Virginia Commit Emma Weyant Is the Latest Top Recruit to Take Gap Year in 2020

The 11th-ranked high school recruit in the women’s swimming class of 2020, Emma Weyant, will skip the 2020-2021 NCAA season to remain at home and train for the US Olympic Trials amid the uncertainty of the coronavirus pandemic. Weyant is a member of the USA Swimming National Team.

She is at least the 4th top-20 recruit on the women’s side to announce the same: Stanford commits Regan Smith (#1), Lillie Nordmann (#6)), and Samantha Pearson (#18) have all made the same decision.

According to University of Virginia head coach Todd DeSorbo, Weyant is currently the team’s only anticipated redshirt or gap year swimmer, male or female, for this season.

“With all the uncertainty surrounding the season she felt the opportunity at home would provide more consistency,” DeSorbo told SwimSwam. “We fully support Emma and Brent, she’s been successful with SYS, and we’re looking forward to her success this year and having her in C’ville next year.”

In Florida, Weyant’s team has been back in the water training for longer than most, and have already had several meets post-quarantine.

Best Times: 400 IM – 4:07.63, 500 free – 4:40.85, 200 IM – 1:58.07, 1650 free – 16:30.02, 1000 free – 9:39.41, 200 free – 1:47.34

With better long course times than short course to this point of her career, Weyant, who should be an NCAA points scorer immediately as a freshman, is a front-runner for a spot on the US Olympic Team.

In the 400 IM over the last 2 years, her 4:35.47 in long course ranks 2nd among American swimmers. She ranks 5th among Americans since the 2016 Olympic Games.

Top American Women, 400 LCM IM, Since Rio Olympics:

  1. Melanie Margalis – 4:32.53
  2. Leah Smith – 4:33.86
  3. Ally McHugh – 4:34.80
  4. Brooke Forde – 4:35.09
  5. Emma Weyant – 4:35.47
  6. Elizabeth Beisel – 4:36.18 (retired)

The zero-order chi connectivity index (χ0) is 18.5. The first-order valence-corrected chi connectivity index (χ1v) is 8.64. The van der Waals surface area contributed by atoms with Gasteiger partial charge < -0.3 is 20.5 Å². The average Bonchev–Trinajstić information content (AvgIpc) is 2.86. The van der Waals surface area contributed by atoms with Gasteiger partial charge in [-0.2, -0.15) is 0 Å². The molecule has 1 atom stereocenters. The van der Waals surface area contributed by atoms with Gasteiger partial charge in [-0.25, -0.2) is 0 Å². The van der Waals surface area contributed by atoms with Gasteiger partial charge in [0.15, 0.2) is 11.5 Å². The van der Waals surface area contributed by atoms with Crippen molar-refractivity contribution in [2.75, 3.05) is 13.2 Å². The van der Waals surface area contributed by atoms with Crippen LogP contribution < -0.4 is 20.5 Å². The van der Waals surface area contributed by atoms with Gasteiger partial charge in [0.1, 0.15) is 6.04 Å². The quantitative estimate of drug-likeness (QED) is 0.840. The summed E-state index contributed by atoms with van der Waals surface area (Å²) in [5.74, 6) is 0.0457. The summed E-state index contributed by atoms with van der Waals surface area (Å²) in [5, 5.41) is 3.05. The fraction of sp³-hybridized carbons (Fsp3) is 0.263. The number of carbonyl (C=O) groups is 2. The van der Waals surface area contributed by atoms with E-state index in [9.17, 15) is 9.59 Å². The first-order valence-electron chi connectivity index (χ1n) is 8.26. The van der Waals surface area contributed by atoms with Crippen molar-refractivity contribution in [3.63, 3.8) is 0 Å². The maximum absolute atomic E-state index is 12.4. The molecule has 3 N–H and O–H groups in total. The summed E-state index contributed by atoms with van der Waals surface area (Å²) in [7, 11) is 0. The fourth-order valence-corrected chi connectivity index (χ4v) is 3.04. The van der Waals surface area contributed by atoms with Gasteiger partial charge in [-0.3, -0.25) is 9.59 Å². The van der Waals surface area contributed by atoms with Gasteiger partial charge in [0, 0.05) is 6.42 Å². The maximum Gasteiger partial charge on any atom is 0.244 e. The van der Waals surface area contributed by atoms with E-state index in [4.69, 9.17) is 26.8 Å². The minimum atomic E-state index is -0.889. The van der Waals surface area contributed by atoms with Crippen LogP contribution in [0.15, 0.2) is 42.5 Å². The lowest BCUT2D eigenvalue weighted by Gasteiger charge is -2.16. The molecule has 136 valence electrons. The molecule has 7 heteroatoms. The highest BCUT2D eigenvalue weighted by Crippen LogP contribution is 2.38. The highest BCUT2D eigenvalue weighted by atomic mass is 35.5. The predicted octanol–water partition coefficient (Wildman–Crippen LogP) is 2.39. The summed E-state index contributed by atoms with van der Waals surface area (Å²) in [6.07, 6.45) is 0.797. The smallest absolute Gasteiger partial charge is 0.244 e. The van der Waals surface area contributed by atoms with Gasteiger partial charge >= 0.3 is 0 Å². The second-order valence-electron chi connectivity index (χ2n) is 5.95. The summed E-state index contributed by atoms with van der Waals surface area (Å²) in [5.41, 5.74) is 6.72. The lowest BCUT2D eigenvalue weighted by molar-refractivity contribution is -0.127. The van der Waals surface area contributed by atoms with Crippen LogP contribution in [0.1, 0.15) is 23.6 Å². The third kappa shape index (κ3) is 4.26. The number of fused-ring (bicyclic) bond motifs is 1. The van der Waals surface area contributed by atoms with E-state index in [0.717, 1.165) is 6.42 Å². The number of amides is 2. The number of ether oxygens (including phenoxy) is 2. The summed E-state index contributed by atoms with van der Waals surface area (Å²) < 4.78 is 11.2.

7. Ella Eastin – 4:37.18
  8. Madisyn Cox – 4:37.23

Weyant’s absence was notable at Virginia’s recent intrasquad kickoff meet. Their other top-20 recruits, including Alex Walsh (#2), Anna Keating (#10), Abby Harter (#13), and Quinn Schaedler (BOTR) all participated in that meet. Walsh had the best performance of the group, winning the 100 breast (59.85) and 100 fly (52.19) in Friday’s yards session.

Weyant currently trains with the Sarasota Sharks in Sarasota, Florida under coach Brent Arckey. Arckey has a track-record of success with at least 15 Olympic Trials Qualifiers, YMCA National Champions, World Junior Championships medalists, and National Age Group Record breakers on his resume. He was also on staff at the University of Florida during the leadup to the 2008 Olympic Games, where he worked with some of the post-grads there.

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iLikePsych
1 year ago

It paid off.

swimfam
1 year ago

class of 2021 will be intense with her

swimfast
1 year ago

4:35 LC vs 4:07 SC isn’t just turns. also, she brings her 400 IM long course home in 1:02-1:03, which is pretty elite…but her 500 free is a 4:40…….i think she simply hasn’t had a serious SC meet in a while

swimfast
1 year ago

has she not swam short course lately or something? her LC times are like so uncannily better than her SC times

C. Mo
Reply to  swimfast
1 year ago

She swims for a team with priorities! Good luck to Emma and the Sharks

swimfast
Reply to  C. Mo
1 year ago

lol i agree. i wasn’t knocking her times, just saying that i think she’s super talented, thus my assumption that she just simply will probably drop tons as soon as she tapers for a SC meet (since, indeed, college is SC) 🙂

swimfan210_
Reply to  swimfast
1 year ago

Nah there are just swimmers who are better at lc. Better stroke, not as good underwaters/turns.

coach
1 year ago

Best of luck!

Terry Watts
1 year ago

Wahoowa!

USA
1 year ago

Best of luck Emma!!

leisurely1:29
1 year ago

Smart choice

About Braden Keith

Braden Keith

Braden Keith is the Editor-in-Chief and a co-founder/co-owner of SwimSwam.com. He first got his feet wet by building The Swimmers' Circle beginning in January 2010, and now comes to SwimSwam to use that experience and help build a new leader in the sport of swimming. Aside from his life on the InterWet, …

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